It’s nothing new to disagree with the ones you love, whether it’s about current events, religion, guns, racism, politics, football or something else. In fact, chances are pretty good that you completely disagree on certain topics with someone you care deeply about. The disagreements may be so intense you wonder how you can actually co-exist.
The level of intensity might feel more so at this moment in time in our culture. In fact, many people can hardly believe that the people they love have such different perspectives from their own. The ongoing stress from trying to navigate these issues can take a massive toll on our relationships.
What do you do when you strongly disagree with the ones you love?
Although you might be tempted to confront them and tell them they are just plain wrong, you might want to reconsider. That plan probably won’t go very well for you because it’s likely your loved one will feel attacked. Nobody wants to feel attacked, right?
Instead, start by asking yourself a few questions.
What’s the goal of my conversation with this person?
Do I just want to share information?
Am I trying to understand their perspective?
Do I feel the need to convince them they are wrong?
Am I trying to prove that I have a valid point?
Do I have to WIN?
Taking the time to think about your ultimate goal can help you prepare to constructively engage with them.
It may help to remember that no matter how hard you try, you cannot change someone else or make them see something the very same way that you do. Yelling at them, belittling them, coming across as condescending, stomping out of the room or being sarcastic will only fuel the fire. And it will take you further away from your intended goal.
Plenty of married couples, extended family, siblings and roommates have vehemently disagreed about things, yet their love and respect for each other was never in question. How you have the discussion matters.
Here are some tips you can use to make your conversations productive:
Look for things you do agree on. It is likely that you agree on far more than you disagree about.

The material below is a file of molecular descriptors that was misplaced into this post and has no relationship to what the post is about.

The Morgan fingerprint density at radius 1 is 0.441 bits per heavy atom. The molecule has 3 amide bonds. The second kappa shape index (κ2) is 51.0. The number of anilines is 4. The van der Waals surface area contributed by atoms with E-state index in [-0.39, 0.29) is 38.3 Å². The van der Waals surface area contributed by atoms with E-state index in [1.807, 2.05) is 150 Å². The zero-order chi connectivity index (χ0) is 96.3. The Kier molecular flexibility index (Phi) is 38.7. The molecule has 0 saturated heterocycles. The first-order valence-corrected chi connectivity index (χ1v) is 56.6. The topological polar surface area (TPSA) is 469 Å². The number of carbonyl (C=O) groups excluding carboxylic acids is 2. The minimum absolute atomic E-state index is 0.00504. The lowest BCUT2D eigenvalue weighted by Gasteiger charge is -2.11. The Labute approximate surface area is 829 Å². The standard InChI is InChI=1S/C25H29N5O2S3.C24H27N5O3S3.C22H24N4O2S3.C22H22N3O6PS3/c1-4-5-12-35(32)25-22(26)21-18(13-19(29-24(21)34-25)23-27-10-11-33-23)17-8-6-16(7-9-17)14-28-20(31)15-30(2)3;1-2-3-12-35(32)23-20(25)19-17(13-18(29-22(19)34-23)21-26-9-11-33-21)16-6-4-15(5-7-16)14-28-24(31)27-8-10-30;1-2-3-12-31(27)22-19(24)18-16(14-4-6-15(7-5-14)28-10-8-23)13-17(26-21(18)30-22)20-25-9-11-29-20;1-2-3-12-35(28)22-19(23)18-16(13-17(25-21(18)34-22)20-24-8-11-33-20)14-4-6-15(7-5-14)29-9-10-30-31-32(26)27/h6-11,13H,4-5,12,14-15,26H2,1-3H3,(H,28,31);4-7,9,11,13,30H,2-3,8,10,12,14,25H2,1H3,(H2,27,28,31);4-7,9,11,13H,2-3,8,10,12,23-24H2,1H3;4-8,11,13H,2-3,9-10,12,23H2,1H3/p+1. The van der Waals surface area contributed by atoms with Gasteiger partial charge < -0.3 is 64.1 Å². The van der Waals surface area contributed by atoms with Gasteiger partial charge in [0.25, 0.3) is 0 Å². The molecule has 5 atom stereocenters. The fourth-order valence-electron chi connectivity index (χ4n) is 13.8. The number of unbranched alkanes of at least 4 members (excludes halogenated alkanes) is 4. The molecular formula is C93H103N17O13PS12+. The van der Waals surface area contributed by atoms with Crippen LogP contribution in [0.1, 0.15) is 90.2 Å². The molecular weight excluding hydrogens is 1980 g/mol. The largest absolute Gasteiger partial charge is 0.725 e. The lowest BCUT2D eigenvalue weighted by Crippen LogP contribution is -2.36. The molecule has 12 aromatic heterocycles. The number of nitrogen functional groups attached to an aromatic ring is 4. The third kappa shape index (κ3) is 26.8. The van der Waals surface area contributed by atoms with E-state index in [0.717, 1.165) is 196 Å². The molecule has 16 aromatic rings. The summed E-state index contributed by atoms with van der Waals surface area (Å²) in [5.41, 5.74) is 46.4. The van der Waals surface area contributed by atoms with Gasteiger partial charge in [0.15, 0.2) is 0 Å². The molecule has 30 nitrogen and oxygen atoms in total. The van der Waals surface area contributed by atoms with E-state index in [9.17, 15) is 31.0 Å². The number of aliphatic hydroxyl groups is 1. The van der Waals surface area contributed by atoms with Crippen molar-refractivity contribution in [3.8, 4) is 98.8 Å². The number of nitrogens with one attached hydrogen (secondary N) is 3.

Kindness and respect goes a long way when trying to discuss difficult topics. Be aware of your tone of voice and body language.
Avoid imagining how you think the conversation will go or how it has gone in the past. Playing negative scenarios in your head will actually increase your stress. It could also steer the conversation downhill straight out of the gates.
Be prepared to genuinely listen to their perspective—even if you already believe you don’t agree with them and can’t fathom how they could believe what they believe. When people feel heard, you are more likely to keep the conversation going and avoid damaging your relationship. **PRO-TIP:Paraphrase what you hear and avoid using the word, “but.” Using “but” negates everything that the other person just said. Try using “and” instead.**
If it feels like the conversation is becoming heated, remember that getting louder will escalate the situation for sure. Plus, it actually makes it harder to hear what is being said. If you’re struggling to think clearly or keep your cool, take a break. Say you need to go to the bathroom or you need to get a drink of water—anything to take a break in the action and allow yourselves time to breathe. Pausing is powerful.
Avoid using “You always, you never,” and “You should.” Instead, focus on yourself and share your perspective while using “I” statements (I feel, I believe, I want, I need, etc.).
These are particularly stressful times, and when you disagree with the ones you love, IT’S HARD.